Here's a clearer way to transform a 6x6 stiffness matrix - treat it as a 3x3x3x3 tensor:

   For k = 1 To 3
For l = 1 To 3
For s = 1 To 3
For t = 1 To 3

rotatedTensor(k,l,s,t) = 0

For m = 1 To 3
For n = 1 To 3
For p = 1 To 3
For r = 1 To 3

rotatedTensor(k,l,s,t) += tensor(m,n,p,r) * T(k, m) * T(l, n) * T(s, p) * T(t, r)

Next
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Next

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T is an ordinary 3x3 rotation matrix. The input is tensor and the output is rotatedtensor. Wherever 4 indices appear, convert them to the 2-index form used in the stiffness matrix. That way you can store the input and output as 6x6 matrices and just use the 4 indices to make the code more readable.

The pseudocode above is independent of the particular mapping from 4-indices to 2-indices. You have to apply that mapping yourself at each point where it refers to a tensor using 4 indices. For example, you might define a function:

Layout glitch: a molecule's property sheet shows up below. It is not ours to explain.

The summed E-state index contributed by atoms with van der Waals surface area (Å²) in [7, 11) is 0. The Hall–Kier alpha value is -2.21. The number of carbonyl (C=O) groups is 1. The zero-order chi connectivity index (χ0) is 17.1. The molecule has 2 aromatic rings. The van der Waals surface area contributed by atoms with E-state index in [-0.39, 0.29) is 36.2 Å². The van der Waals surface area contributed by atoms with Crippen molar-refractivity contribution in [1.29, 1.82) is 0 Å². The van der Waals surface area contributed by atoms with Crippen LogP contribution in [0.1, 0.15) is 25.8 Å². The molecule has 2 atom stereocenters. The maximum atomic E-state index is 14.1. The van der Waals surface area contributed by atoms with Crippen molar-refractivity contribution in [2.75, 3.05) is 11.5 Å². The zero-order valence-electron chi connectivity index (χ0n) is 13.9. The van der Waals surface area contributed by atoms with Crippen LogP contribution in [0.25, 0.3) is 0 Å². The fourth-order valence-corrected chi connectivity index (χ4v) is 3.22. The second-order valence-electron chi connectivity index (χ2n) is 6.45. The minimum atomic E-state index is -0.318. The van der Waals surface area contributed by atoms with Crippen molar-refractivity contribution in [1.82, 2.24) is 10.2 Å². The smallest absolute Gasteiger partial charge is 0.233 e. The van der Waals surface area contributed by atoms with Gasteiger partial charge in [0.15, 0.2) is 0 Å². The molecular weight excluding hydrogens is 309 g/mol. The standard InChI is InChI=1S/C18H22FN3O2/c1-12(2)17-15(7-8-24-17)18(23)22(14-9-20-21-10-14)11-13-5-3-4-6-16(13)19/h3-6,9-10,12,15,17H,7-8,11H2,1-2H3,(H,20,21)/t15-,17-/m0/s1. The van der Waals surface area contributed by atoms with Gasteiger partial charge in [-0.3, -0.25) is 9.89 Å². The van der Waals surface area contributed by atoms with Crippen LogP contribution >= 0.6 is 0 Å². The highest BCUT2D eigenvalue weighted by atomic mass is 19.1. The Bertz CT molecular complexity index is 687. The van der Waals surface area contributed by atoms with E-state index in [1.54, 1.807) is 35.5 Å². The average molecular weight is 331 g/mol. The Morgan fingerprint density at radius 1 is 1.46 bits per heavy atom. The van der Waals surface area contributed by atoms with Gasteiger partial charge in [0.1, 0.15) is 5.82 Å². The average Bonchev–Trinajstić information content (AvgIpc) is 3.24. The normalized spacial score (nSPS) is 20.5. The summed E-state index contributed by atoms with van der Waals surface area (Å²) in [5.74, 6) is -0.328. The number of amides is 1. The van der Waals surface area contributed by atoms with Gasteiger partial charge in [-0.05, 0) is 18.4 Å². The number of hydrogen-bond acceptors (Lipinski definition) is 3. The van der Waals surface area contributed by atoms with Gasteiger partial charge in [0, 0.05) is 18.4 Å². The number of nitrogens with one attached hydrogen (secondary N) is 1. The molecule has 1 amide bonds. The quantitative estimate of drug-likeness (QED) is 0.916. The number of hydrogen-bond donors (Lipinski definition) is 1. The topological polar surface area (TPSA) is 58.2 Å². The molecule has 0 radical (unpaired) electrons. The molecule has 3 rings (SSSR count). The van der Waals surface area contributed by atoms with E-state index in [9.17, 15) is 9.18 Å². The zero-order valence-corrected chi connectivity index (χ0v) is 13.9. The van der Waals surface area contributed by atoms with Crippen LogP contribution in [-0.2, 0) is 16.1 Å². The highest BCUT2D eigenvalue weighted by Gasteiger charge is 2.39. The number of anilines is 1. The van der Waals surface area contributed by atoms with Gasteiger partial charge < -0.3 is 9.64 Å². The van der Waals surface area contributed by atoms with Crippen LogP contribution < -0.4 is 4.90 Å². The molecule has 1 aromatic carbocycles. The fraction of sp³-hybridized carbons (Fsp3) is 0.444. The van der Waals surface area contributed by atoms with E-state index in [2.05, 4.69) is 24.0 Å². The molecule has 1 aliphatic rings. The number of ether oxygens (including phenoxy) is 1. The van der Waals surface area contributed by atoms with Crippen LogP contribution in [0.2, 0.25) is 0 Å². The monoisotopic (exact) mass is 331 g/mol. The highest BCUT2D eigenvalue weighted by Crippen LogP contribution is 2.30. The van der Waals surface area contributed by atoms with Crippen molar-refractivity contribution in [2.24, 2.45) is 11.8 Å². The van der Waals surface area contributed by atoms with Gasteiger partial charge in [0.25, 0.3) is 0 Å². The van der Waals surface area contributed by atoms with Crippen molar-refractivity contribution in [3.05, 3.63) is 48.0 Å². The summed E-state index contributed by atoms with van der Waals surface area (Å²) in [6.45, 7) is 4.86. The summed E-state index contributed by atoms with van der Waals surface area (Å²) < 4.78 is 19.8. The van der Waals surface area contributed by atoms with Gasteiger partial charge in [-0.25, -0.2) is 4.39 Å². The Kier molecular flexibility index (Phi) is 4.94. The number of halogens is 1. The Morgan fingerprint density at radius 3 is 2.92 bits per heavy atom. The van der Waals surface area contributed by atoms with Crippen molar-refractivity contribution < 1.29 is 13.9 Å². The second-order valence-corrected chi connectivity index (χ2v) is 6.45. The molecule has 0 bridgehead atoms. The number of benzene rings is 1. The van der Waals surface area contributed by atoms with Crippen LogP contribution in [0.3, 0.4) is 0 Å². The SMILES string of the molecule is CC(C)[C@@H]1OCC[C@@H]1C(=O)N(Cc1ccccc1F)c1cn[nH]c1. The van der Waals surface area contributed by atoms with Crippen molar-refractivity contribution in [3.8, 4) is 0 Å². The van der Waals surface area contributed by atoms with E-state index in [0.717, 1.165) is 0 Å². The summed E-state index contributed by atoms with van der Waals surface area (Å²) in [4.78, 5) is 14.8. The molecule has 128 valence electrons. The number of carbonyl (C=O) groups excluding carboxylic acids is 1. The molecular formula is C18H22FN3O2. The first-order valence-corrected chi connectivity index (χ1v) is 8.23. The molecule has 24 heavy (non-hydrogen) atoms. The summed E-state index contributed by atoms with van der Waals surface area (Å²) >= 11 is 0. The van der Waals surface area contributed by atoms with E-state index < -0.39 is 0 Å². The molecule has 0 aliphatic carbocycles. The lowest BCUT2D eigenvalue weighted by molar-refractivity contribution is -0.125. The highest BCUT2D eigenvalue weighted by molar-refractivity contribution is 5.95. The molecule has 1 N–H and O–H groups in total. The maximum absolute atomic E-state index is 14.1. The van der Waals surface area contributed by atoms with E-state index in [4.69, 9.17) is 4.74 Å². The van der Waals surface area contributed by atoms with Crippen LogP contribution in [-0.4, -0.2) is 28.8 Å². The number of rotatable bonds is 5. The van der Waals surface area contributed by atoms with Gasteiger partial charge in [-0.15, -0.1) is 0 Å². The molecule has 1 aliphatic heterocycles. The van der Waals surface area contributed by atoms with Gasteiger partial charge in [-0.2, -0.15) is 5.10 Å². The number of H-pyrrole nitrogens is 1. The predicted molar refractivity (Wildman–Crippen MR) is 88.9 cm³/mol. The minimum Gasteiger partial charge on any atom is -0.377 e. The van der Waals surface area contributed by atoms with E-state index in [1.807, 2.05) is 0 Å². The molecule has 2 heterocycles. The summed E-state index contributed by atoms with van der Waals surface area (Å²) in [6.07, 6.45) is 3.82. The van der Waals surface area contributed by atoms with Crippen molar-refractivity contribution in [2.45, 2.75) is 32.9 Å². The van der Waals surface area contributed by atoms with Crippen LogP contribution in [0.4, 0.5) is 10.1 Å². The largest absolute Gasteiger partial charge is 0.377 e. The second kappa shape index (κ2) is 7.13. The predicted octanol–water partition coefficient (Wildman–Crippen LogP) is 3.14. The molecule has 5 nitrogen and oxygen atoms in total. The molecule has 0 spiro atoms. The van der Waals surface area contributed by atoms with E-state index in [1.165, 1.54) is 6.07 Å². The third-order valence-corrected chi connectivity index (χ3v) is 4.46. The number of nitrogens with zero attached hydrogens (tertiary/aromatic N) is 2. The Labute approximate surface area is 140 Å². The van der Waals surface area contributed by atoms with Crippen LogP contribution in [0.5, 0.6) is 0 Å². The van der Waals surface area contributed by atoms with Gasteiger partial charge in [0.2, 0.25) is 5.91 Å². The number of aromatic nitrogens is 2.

double tensor(a,b,c,d){
if(a==1 and b==1 and c==1 and d==1){
return matrix(1,1)
}
if(a==1 and b==1 and c==2 and d==2){
return matrix(1,2)
}
if(a==1 and b==1 and c==3 and d==3){
return matrix(1,3)
}
if(a==1 and b==1 and c==2 and d==3){
return matrix(1,4)
}
etc ...
}


As a matter of general truth: Life becomes a lot easier and less error prone if you use $3\times 3$ matrices instead of writing tensors as 6-component vectors. The laws of transforming $3\times 3$ are much more obvious than the transformation of 6-component vector representation of these symmetric matrices.

• Unfortunately most of the engineering world uses Voigt notation... In the specific case of anisotropic material behavior it is very handy to have the forth order symmetric stiffness tensor $D_{ijhk}$ represented as a $6\times 6$ symmetric matrix $D$. And the OP question was on change of reference of the stiffness tensor/matrix. – Stefano M Jul 31 '13 at 16:40
• I know that engineers like to use this notation (despite the fact that I think that it's a lot more difficult to use). All I wanted to point out is that the question becomes simple if you wrote it in tensor form. One way to make the problem simple is if you know how to transform back and forth between the two notations. – Wolfgang Bangerth Jul 31 '13 at 19:59